Reducing nitrogen loss from livestock production by promoting the use of slurry acidification techniques in the Baltic Sea Region


March 2016 -
February 2019

Priority area:
Bioeconomy
2. Natural resources 2.1 Clear waters

Baltic Slurry Acidi.

Livestock manure is the main source of ammonia nitrogen emissions in the Baltic Sea Region. It not only threatens the status of the Baltic Sea, but also directly threaten human health. This project will promote the use of slurry acidification technologies throughout the Baltic Sea Region to reduce airborne eutrophication and create a more competitive and sustainable farming sector.

Summary

Livestock manure is the main source of ammonia nitrogen emissions in the Baltic Sea Region (BSR), which through atmospheric deposition results in airborne eutrophication and accounts for a major portion of the nitrogen entering the Baltic Sea. Ammonia emissions not only threaten the status of the Baltic Sea, but also directly threaten human health through the formation of secondary particulate matter, which is among the pollutants with the highest estimated impact on human health. The combined societal health and ecosystem related costs from ammonia emissions are estimated at 14 €/kg N (European Nitrogen Assessment, 2011), not including the fact that ammonia emissions from livestock manure also represents the direct economic loss of a valuable agricultural resource. The revised HELCOM Baltic Sea Action Plan (2013) set targets for reducing 118,000 tonnes of nitrogen entering the Baltic Sea, divided among all BSR countries.

Ammonia loss from livestock manure occurs in livestock houses, manure stores and from the field during application of manure. Livestock operations apply various Best Available Techniques to reduce emissions, such as air cleaning from the livestock houses, covers on slurry stores, and injection of liquid manure when spreading. Recently, slurry acidification technologies (SATs) have been developed in Denmark and are approved by the Danish Environmental Protection Agency as BATs that Danish farms can utilize to reduce ammonia loss by up to 70SATs have in Denmark proven to bring real farm level economic benefits in the form of reduced mineral fertiliser consumption and improved crop yields, and are not only expenses for investments and operation, but also benefits. Previous projects recognized SATs as an innovative technology that could decrease nitrogen loss from agriculture in the BSR. However, the commercial use of SATs has not spread outside Denmark.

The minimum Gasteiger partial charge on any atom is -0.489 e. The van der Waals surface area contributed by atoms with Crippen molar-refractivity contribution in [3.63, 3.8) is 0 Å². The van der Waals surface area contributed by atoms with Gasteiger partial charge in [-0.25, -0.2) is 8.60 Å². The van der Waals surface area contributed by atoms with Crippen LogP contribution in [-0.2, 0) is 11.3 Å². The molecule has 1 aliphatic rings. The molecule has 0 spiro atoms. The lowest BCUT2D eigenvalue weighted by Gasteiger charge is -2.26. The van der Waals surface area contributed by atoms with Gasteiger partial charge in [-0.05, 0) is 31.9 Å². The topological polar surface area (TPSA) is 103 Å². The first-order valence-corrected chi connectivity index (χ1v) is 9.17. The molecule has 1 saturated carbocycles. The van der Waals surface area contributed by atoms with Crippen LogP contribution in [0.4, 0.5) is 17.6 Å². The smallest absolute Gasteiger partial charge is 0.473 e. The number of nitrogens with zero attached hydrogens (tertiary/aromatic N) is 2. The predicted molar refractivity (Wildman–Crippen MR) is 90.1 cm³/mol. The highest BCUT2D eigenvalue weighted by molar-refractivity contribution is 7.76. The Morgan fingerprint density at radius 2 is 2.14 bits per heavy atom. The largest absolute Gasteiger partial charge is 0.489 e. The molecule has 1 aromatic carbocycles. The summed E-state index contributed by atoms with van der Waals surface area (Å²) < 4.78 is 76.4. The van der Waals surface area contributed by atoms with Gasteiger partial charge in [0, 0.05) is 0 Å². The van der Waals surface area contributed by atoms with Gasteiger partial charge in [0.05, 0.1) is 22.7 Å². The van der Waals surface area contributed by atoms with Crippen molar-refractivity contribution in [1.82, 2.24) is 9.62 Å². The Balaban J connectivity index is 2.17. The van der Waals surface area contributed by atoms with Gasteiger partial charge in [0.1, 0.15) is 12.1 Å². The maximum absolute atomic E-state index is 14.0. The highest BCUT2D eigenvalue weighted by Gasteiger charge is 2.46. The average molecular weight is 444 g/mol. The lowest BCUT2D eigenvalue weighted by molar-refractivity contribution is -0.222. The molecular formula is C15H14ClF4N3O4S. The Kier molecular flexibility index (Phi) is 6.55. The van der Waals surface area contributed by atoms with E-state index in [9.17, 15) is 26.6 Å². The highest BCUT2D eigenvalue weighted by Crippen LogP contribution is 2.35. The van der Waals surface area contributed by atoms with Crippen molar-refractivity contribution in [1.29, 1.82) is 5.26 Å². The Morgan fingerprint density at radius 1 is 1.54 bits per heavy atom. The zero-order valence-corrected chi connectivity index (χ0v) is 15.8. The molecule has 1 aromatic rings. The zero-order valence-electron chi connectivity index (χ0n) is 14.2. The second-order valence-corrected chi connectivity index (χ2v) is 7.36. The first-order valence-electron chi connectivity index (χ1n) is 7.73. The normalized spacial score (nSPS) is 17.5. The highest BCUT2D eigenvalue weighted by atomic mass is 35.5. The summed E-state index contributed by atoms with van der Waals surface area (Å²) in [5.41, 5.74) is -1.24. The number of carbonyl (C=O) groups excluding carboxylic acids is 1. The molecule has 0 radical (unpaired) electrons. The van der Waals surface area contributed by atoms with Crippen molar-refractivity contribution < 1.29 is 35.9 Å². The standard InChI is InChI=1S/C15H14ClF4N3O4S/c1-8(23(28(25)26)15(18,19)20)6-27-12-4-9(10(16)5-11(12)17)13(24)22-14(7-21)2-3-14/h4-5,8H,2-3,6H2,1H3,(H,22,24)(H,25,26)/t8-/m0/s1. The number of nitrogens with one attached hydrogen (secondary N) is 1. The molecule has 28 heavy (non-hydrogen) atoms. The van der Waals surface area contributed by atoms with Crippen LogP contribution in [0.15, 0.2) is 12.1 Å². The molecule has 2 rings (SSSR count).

Core project activities focus on establishing pilot installations in all BSR countries around which field trials and demonstrations will help to build end user confidence in these technologies. The project further aims to systematically enhance the capacity of both public authorities and private farmers by conducting technical feasibility studies and detailed environmental and economic analyses of SATs implementation. Using these results, together with market and national legislation analyses, the project will formulate policy recommendations for integration of the technology in existing legislation and agricultural support schemes. Expected impacts to the BSR include reduced airborne eutrophication and a more competitive and sustainable farming sector.

Budgets

Total
€ 5.27
million
Erdf
€ 4.15
million
Eni + Russia
€ 0.00
million
Norway
€ 0.00
million

PARTNERS

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CONTACTS

Project manager

RISE Research Institutes of Sweden

Erik Sindhöj

46 105 166 912

Legal representative

RISE Research Institutes of Sweden

Ola Palm

46 105 166 931

Financial manager

RISE Research Institutes of Sweden

Martin Sundberg

46 105 166 924

Communication manager

Baltic Sea Action Group

Paula Biveson

46 730 801 088